I decided to write about something that’s relatively new to me, but has really influenced and encouraged me in the past year.
I think my sporting performance throughout school could be described as ‘minimalist’. It seemed like every sport I tried just wasn’t ‘for me’. Too short for netball, lacking in hand eye coordination for rounders and hockey, too slow for lacrosse. Although, I did manage to wangle my way into the A team for rounders in my very last term at Prep school, successfully earning myself a ‘half colours’ tie! So maybe that was when I knew the potential was there…I did enjoy playing lacrosse, there aren’t many rules other than not hitting people on the head, and that ability to channel some aggression into physical exercise actually encouraged me to want to do well. Alas, it was not to be. I have quite short legs, and really am not a running type of person, unless it’s after a four legged animal. My lacrosse career was short lived, and I stopped playing sport as soon as I could.
However, I think I might have found my calling. Coming to Harper, you soon realise that rugby is a massive part of the sporting life here, and the first Wednesday of term in 1st year, my friend and I watched a 3rd team match (we won). Women’s rugby had never been offered to us at school, despite a number of us expressing interest in our final year that we’d like to get something set up. But at Harper it was, and I realised that it might actually be something I wanted to try (plus I’d been advised to just take up any sport I could to avoid the inevitable weight gain of 1st year!). I wasn’t too keen to wander over to training by myself, so I got my friend to come along with me. I was grateful that the girls were so welcoming, and I’ve not doubted my decision since.
I have never been so proud to be part of a sports team as I am to be part of Harper Adams Women’s Rugby. In 1st year I played winger, our coach described me as ‘aggressive’ so I guess I did ok? Fast forward a year, and I (somehow) managed to get myself Vice-Captain of the team and now play hooker, the one in the middle of the front row in the scrum. I think that highlights the impact rugby has had on me. I went from being someone who didn’t really have much interest in sport, never achieved much with it, never even played rugby, to the Vice-Captain of the 1st team and (I hope) quite a respected player.
There are a lot of preconceptions about women’s rugby. We know. There’s the mothers who walk past our stand at Open Day and frown and say ‘oh no darling, you don’t want to play rugby’. There’s the lads in the bar that suggest ‘yeh but all women’s rugby players are lesbians aren’t they’. There’s the guaranteed reaction ‘you don’t play full contact do you though?!’ when you tell someone you play. We have a fair few opinions to contend with, and I’m proud to help educate people about what women’s rugby is all about!
Firstly, your daughter might actually love to play rugby! The players I’ve met are some of the most welcoming, chatty, lovely girls I’ve ever known (until it’s 10 minutes to go and the opposition are heading for our try line!). I’ve met girls at training and matches where I can fully admit they ‘don’t look the rugby type’. But there’s a place for people of all shapes, sizes, interests and personalities on a rugby pitch. Trust me, just because someone walks into the changing room with a full face of makeup, nails painted and hair done, doesn’t mean they aren’t keen to end up as muddy and bruised as the rest of the girls on that team!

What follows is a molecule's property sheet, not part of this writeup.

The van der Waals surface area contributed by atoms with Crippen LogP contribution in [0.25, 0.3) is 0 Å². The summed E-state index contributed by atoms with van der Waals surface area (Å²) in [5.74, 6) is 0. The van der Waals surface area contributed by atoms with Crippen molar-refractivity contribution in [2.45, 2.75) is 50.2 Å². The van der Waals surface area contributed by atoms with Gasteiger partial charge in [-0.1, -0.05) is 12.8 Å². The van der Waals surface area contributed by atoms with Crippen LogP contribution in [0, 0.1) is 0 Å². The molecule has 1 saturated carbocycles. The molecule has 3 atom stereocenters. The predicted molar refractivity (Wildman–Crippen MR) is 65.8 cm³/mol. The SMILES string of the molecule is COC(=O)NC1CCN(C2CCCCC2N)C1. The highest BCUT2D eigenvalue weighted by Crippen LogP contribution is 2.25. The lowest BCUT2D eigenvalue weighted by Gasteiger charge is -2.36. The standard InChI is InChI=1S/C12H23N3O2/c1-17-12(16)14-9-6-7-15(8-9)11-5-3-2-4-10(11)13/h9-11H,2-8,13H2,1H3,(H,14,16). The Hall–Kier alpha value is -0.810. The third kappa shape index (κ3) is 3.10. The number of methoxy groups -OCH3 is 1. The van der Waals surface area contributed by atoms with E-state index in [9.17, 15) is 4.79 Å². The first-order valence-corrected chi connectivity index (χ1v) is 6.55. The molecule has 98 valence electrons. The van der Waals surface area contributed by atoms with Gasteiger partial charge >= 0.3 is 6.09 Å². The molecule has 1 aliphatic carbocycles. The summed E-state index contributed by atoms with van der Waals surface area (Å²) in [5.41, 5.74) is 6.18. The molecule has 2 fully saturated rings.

Secondly, people that suggest women rugby players are all lesbians are ignorant and make themselves look stupid. What a completely irrelevant and untrue statement. Yes, rugby could be seen as a ‘manly’ sport, but (correct me if I’m wrong) I don’t think having the ability to tackle someone to the floor and mental capacity to play a very intense, physical sport, has any influence on your sexuality? In fact, I think it’s pretty badass. Maybe the men I’ve met that suggest this correlation are intimidated because they know I could flatten them in a second, despite being 5’2”? Who knows?
Thirdly, yes, we bloody do play full contact! We aren’t china dolls! And if you’d seen the fine array of bruised legs from our team on a Thursday morning, you’d understand how tough we are! We play contact, we have contested scrums and lineouts. We. Play. Rugby. Just the same as any lads team out there. And I know all the girls are massively proud to be able to say that.
I was asked what the biggest barrier facing the sport is, and how it can be overcome, and I think these preconceptions have an awful lot of weight when it comes to women and girls wanting, or not, to play rugby.
There’s a lack of media attention surrounding women’s rugby. We’ve had an England Women’s Rugby team since 1982, we’ve had a Women’s World Cup since 1991, and the England team are currently the title holders, having beaten Canada in the final in 2014. But unless you go out of your way to find women’s rugby being streamed online, it is extremely difficult to get access to, and the sport and its supporters need to work hard and shout loud to get it recognised amongst the public and media as something exciting, something worth watching and playing!
There’s also a lack of opportunity for girls to get involved with rugby at school. Whilst the figures suggest it is growing in popularity, what are schools doing to nurture this interest and encourage and enable girls to play? The facilities, coaches, knowledge is presumably already there for boys to play, why not the girls too? If you’d like to find out more about how your daughter, granddaughter, niece, whoever, can get involved with rugby, or how you can go about getting a team set up, the RFU have loads of information on their website at: http://www.englandrugby.com/my-rugby/players/womens-rugby/.